(Side note: This is why I always urge you Pantsers to give pre-writing your novel a shot. It may just change your life!)

However, there will always be that one rule that just doesn't work for you. Once you've given this rule a chance at shaping your writing, it's okay to acknowledge that it simply isn't the right choice for your writing voice.

After all, you never want your voice to sound forced or contrived. That's not a writing voice at all, and readers will notice! Instead, ditch that rule before it convinces you to take your writing to a place that you and your readers won't enjoy.

And while we're on the topic of rules, remember that every "rule" I present here on She's Novel should be treated the same way. The advice I give out will definitely benefit the majority of readers, but there is a chance that you are the exception. Don't be afraid to break away from my guidelines when it's right for your voice.

This last tip is by far my number one tip for defining and refining your writing voice. Pay special attention to this one, folks!

4. Find Your Confidence. It's never easy to be unique. Sticking out like a sore thumb can be a terrifying thought, but that's exactly what you want to do as a published author. You want readers to be able to spot your work from a mile away and to remember your work because of how unique and remarkable it is.

The best way you can accomplish such a distinguished writing voice is to grow more and more confident in your skills and your stories. The braver you are on the page, the more remarkable your novels will be.

But how do you find your confidence?

I can tell you from experience that it's not easy. In fact, finding your confidence is a never ending journey. And that journey begins with recognizing your voice's strengths and weaknesses. Where does your storytelling and prose shine? Where is it more than a bit lackluster?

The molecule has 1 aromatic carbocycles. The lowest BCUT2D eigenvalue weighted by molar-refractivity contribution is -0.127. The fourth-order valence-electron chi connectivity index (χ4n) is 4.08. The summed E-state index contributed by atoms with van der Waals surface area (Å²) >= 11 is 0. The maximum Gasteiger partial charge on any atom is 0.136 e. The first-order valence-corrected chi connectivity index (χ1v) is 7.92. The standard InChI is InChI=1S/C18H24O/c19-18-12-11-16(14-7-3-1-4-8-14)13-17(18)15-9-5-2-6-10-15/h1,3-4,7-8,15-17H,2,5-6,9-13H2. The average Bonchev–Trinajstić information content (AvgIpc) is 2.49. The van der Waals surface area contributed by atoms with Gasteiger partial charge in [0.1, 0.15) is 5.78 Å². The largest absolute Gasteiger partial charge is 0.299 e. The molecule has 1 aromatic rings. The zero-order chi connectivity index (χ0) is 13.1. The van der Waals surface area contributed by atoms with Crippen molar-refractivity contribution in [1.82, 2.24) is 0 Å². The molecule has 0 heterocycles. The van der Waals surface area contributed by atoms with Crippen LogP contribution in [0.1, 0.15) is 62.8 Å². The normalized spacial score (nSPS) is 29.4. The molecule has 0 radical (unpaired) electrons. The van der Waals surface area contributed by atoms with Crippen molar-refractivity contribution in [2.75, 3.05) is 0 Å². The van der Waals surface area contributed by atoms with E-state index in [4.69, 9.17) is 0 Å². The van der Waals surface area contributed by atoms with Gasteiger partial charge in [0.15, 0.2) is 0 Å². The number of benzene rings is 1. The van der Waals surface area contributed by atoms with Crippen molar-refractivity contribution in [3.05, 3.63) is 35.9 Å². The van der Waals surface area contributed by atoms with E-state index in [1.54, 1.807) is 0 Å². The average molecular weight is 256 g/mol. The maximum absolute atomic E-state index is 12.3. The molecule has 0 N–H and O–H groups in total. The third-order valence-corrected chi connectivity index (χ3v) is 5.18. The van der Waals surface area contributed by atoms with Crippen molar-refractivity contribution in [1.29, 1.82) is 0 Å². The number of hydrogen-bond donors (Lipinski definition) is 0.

Once you've identified both of these elements, it's time to get down to business. Work hard to not only improve your weaknesses and make them strengths, but to take your strengths and turn them into superpowers.

And remember to be patient. You can't accomplish these tasks overnight, or even in the next year. In fact, you'll spend the rest of your life growing more and more confident in your unique writing voice, and that's okay. It's what makes the writing life such a beautiful journey.

Related Post: How to Overcome Writing Doubts and Rock Your Novel Style

It's okay to evolve!

It's perfectly normal for your writing voice to evolve over time. I'd actually be worried if it didn't. But if you think it strange that a writing voice would still be recognizable after it evolves, here's a fun metaphor to explore this idea further:

Think of your writing voice as a singing voice. Everyone knows Taylor Swift. Her music is instantly recognizable worldwide and has been since day one, but take her latest album and compare it to her first, and you'll notice some striking differences.

Both the narratives of Taylor's albums and her style of music has evolved. But more than that, if you listen to her albums consecutively, you'll hear how her voice has grown and developed over the years. It's much different now than it was when she released her first album, but that doesn't mean that her voice isn't still extremely distinguishable.

And that's exactly the kind of trajectory and recognition you want to aim for as a fiction writer.


Let's Chat!

Have you learned a few tips and tricks on how to find your writing voice today? Awesome! If you're ready to develop your writing voice over the years to come, it's time to start setting some serious goals for improvement.

I've been implementing long- and short-term goals for the past eight months now (since March 2015), and I've already seen my work grow by leaps and bounds; I'm learning more and more about my writing voice each and every day.

If you'd like to do the same, check out my goal-setting breakdown and get started today!


Learn how to find your focus, cultivate confidence in storytelling, and begin building your ideal writing life with Write With Purpose, a free resource from

Write With Purpose

Are you ready to:

  • Find your focus?
  • Cultivate confidence in storytelling?
  • Begin building your ideal writing life?

I'm sharing my 5-step system for success in this free 46-page digital workbook, complete with mini-lessons, guided questionnaires, and more.